As soon as you win it, your whole focus turns. There is no relishing it. You want to win it because you’re competitive and it’s against your peers, but it’s not the end of the earth if you don’t.

• One could make a case for seven or eight different teams winning the Big 12 Tournament if they get hot. You could also make a case that if those same teams don’t come out ready on Thursday, they will lose.

• Self might watch some other games this week if they’re on TV, but he won’t study them.

Kansas head coach Bill Self slaps hands with center Joel Embiid as he leaves the court following the Jayhawks' 86-64 win over Georgetown on Saturday, Dec. 21, 2013 at Allen Fieldhouse.

Kansas head coach Bill Self slaps hands with center Joel Embiid as he leaves the court following the Jayhawks' 86-64 win over Georgetown on Saturday, Dec. 21, 2013 at Allen Fieldhouse. by Nick Krug

• In terms of preparing for the NCAA Tournament, Self will do something differently this year. Last year the team thought it was going to get Joel Embiid back and prepared for him to play. That was a mistake. The Jayhawks should’ve prepared not expecting him, and if he came back it would be a bonus.

KU spent too much energy thinking Embiid would come back. So this year, Self won’t count on Cliff Alexander coming back. If he gets cleared, KU will plug Alexander in.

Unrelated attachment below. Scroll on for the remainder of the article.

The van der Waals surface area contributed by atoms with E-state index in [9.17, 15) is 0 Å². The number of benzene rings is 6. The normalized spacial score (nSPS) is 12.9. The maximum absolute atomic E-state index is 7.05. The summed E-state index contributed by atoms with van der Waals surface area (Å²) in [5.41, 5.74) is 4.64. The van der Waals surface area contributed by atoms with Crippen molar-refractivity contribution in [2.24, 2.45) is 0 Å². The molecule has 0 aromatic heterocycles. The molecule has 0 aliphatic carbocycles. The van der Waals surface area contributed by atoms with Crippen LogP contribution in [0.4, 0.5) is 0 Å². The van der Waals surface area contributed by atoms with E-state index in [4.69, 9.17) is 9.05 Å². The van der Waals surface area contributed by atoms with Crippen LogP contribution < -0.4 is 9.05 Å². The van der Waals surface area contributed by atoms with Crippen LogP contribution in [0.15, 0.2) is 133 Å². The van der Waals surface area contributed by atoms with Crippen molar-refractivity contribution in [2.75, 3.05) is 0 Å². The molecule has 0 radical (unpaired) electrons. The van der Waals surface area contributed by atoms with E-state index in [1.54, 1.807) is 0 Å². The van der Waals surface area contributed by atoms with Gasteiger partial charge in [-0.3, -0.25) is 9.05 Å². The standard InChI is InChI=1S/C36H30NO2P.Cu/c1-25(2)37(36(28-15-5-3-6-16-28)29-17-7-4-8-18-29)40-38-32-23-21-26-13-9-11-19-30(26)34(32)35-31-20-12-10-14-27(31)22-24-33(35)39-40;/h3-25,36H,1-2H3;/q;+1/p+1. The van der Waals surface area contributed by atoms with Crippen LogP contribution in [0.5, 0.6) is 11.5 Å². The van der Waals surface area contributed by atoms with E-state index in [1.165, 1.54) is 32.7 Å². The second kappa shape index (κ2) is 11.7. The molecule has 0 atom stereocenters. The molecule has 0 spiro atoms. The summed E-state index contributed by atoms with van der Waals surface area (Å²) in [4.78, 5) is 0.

• Based on Self’s limited information, which he read on the Yahoo! report, he doesn’t really know where Alexander’s situation stands.

So Self is planning not to have Alexander available.

“He’s a stud… He’s down.. But his attitude’s great,” Self said of Alexander. And the freshman big man probably has practiced better than ever.

Every good player in the country has “somebody meet with somebody.” It becomes illegal if there are things beyond that. And Self doesn’t have enough information on it to comment on that part of it.

• The players feel bad for Alexander, but there won’t be a negative situation if they don’t get him back. The guys are prepared and focused.

• Landen Lucas, Self thought even before the sophomore’s big day at OU, would be good enough to start at Kansas one day. He is a good player and a part of the program’s future moving forward.

• Brannen Greene should play on Thursday. He has handled his business since Saturday’s suspension. He needs to keep doing that.

• Self hasn’t talked to Wayne Selden Jr. since the game at OU, but the report from the trainer is he is fine. He should be 100 percent by Thursday.

Selden also has suffered from the flu.

“We checked everyone’s schedule and there is no time for anyone to get sick,” Self joked.

• Both Kansas State and TCU — KU’s potential opponents on Thursday — guarded Kansas really well in the regular season.

• The play KU ran to get Frank Mason III fouled on a three-pointer at the end of the Oklahoma loss worked out well. They call it “home run,” and probably every team in America runs it or something close. It is like the famous Valparaiso play.

• There is so much hype on the NCAA Tournament, it means more in people’s minds and you have to deliver. From KU’s perspective, you know the difference between some of the seeds is very small, even if some people think of certain outcomes as monumental upsets.

Everybody can beat everybody.

• Kentucky is “really good.” They won games where they didn’t play well and that’s what is impressive about their undefeated mark at this point.

But if something happens and they don’t win it all, it won’t be monumental. The best team doesn’t always win.